Best Team Performance
1. Spurs (h)
2. Southampton (a)
3. Liverpool (a)
I doubt this can really have been a surprise to anyone. Our only decent home performance of the season against a good team and it came when we most wanted it. Half of the team were injured but we swarmed all over a neutered Spurs and Lanzini's second half winner was the least we all deserved for a season of rare travails.
Elsewhere we were much better away from home, and the come from behind win at Southampton was a doozy, as was the point earned at Anfield which is so rare that we welcomed it like a decent Ed Sheeran song. Or I imagine we would have done if such a thing existed.
10. Ya Hey
And with that, rather half hearted, effort we come to the end of the season. I would like to thank all of you who have persevered with The H List, and I want to say now how much I greatly appreciate every comment, like, share, retweet, link, upvote, subscription to the mailing list or just general nice feedback. It's been a laborious season in many ways, with the games often being shrouded in negativity and many of our faults going unaddressed for long periods, making the blog often feel repetitive.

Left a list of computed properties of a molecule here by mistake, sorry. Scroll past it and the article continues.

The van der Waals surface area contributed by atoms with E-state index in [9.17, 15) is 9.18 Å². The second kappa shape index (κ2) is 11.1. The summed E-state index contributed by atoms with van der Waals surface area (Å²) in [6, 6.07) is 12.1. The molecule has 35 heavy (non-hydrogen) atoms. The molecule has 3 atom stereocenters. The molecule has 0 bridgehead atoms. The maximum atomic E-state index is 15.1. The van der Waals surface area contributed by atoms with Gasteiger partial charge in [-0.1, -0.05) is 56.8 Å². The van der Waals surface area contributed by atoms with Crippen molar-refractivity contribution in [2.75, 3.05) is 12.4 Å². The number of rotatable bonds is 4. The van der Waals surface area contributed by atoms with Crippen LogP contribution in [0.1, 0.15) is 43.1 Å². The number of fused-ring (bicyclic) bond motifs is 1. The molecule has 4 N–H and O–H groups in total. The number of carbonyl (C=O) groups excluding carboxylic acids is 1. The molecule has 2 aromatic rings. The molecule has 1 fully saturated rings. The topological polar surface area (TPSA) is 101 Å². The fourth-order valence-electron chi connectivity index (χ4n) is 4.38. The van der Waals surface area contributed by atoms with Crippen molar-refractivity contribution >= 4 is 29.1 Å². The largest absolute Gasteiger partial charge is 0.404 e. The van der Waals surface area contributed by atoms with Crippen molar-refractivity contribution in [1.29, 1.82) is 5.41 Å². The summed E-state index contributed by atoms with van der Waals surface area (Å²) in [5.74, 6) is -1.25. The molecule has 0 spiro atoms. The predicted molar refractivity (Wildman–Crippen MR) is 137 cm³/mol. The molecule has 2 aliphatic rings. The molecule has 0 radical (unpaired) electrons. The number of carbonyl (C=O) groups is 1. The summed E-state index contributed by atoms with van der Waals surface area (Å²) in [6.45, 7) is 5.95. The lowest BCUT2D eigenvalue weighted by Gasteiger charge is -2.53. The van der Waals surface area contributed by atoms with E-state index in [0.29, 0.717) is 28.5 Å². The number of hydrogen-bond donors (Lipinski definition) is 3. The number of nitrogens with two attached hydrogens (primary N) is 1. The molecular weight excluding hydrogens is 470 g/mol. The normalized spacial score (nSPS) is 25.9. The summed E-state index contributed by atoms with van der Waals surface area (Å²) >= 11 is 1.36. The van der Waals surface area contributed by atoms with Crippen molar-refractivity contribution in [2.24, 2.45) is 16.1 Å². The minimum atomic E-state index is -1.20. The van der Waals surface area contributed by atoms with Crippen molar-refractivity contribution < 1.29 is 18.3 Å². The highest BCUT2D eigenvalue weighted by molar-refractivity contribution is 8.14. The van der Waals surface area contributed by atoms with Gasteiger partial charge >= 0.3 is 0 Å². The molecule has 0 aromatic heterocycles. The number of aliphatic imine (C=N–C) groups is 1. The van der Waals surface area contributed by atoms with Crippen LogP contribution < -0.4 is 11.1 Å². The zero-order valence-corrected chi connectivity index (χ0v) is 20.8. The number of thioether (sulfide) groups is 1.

I am therefore indebted to those of you who have kept reading and kept sharing my work. I can assure you that without that kindness I wouldn't bother carrying on.
In particular I would like to thank Graeme and Gordon at KUMB for carrying the H List on their site and to Phil and Jim from the Stop! Hammertime podcast who have been kind enough to have me on the show a few times this year. Michael Casagrande and Rob Coker were especially generous in helping me out with tickets and Andy Ellis single handedly ended the Lukaku streak by putting me in the Executive Boxes against Everton. I am indebted to you all.
Jacob Steinberg, Terry Land, Emily Pulham and Dan Silver were kind enough to participate in a roundtable with me and have foolishly agreed to do so again. Be prepared for Director of Football questions folks and keep an eye out for that sometime in the next month.